Recording and submitting your sightings

Recording and submitting sightings

Whilst finding and thereafter seeing your own birds, plants, insects or whatever it may be is the most enjoyable aspect of being interested in our flora and fauna it really is just the start in many ways. By submitting your records you can make a quantifiable difference to our understanding of species’ distributions or abundance which in turn enables the production of annual reports, breeding or wintering atlases. Your data can actually help conservation! The other plus is that it’s easy to contribute.

Moth c. Amy Lewis

Moth c. Amy Lewis

The downloadable Cheshire (Vice-county 58) recording template for moths, below, is just one vector through which you can start the journey.

It’s designed to be as simple to use as possible and will check and advise you as to whether an input species requires additional information (such as a photo) even before you click on “send”. There’s an entire tab full of information on how to use the spreadsheet and where to send it once your records are input.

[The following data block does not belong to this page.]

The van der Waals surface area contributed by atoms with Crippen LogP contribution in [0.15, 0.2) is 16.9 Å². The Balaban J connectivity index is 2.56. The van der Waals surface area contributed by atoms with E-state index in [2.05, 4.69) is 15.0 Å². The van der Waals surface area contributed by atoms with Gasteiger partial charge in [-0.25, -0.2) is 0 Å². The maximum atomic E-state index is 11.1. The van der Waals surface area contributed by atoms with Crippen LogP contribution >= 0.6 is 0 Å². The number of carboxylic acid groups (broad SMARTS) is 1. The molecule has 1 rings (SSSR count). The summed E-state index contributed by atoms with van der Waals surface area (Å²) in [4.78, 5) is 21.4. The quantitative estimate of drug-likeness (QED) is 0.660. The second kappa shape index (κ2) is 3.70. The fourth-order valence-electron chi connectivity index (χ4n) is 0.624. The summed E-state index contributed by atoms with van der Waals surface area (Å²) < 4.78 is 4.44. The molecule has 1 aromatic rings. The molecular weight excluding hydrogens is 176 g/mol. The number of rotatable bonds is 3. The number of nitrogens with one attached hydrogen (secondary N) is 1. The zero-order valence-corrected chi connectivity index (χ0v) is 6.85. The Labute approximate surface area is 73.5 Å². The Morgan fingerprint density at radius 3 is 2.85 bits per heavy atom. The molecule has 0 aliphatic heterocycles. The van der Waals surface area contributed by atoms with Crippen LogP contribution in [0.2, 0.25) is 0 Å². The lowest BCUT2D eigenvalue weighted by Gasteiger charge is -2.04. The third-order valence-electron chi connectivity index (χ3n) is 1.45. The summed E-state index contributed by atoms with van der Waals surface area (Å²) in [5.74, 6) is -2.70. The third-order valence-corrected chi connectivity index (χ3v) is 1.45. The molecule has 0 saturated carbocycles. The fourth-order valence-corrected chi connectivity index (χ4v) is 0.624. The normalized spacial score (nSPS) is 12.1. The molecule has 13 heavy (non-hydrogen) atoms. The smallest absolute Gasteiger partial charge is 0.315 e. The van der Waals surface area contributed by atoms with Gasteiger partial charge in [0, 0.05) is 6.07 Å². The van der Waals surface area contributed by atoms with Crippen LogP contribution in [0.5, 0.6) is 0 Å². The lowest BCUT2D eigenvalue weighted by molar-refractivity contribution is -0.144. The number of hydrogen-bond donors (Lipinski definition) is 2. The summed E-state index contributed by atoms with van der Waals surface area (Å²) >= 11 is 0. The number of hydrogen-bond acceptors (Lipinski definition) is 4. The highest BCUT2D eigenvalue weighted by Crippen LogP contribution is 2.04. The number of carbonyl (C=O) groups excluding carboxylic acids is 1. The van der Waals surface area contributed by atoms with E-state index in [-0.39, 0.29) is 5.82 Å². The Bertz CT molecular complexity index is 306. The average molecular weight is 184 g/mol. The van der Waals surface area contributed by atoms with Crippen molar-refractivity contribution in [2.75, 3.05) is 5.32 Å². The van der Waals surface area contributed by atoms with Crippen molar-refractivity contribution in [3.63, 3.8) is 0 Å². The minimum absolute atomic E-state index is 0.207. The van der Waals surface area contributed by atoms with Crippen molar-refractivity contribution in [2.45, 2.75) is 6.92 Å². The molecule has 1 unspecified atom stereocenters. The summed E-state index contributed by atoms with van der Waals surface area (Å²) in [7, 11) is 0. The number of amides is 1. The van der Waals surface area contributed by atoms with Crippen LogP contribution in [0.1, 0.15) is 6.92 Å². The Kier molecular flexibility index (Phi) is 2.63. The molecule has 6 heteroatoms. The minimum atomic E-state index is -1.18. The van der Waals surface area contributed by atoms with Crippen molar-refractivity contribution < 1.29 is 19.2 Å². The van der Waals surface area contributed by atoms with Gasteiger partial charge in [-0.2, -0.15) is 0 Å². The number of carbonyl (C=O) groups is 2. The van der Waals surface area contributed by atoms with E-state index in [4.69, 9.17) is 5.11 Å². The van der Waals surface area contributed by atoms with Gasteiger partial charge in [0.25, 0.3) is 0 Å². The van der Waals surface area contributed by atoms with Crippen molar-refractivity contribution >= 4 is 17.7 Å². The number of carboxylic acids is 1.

What happens next

Generally speaking County Recorders would prefer to receive records during November or December so as to allow time to validate them and get them safely onto the county database as part of the permanent record.

The database already hosts well over one million records and is currently growing by approximately 55,000 records a year. Once all the input, validations and database updating has taken place there comes a period of 6-8 weeks during which time the annual report is produced and made available to whomever wants to download it and records for the year are forwarded on to national records centres.

Useful links: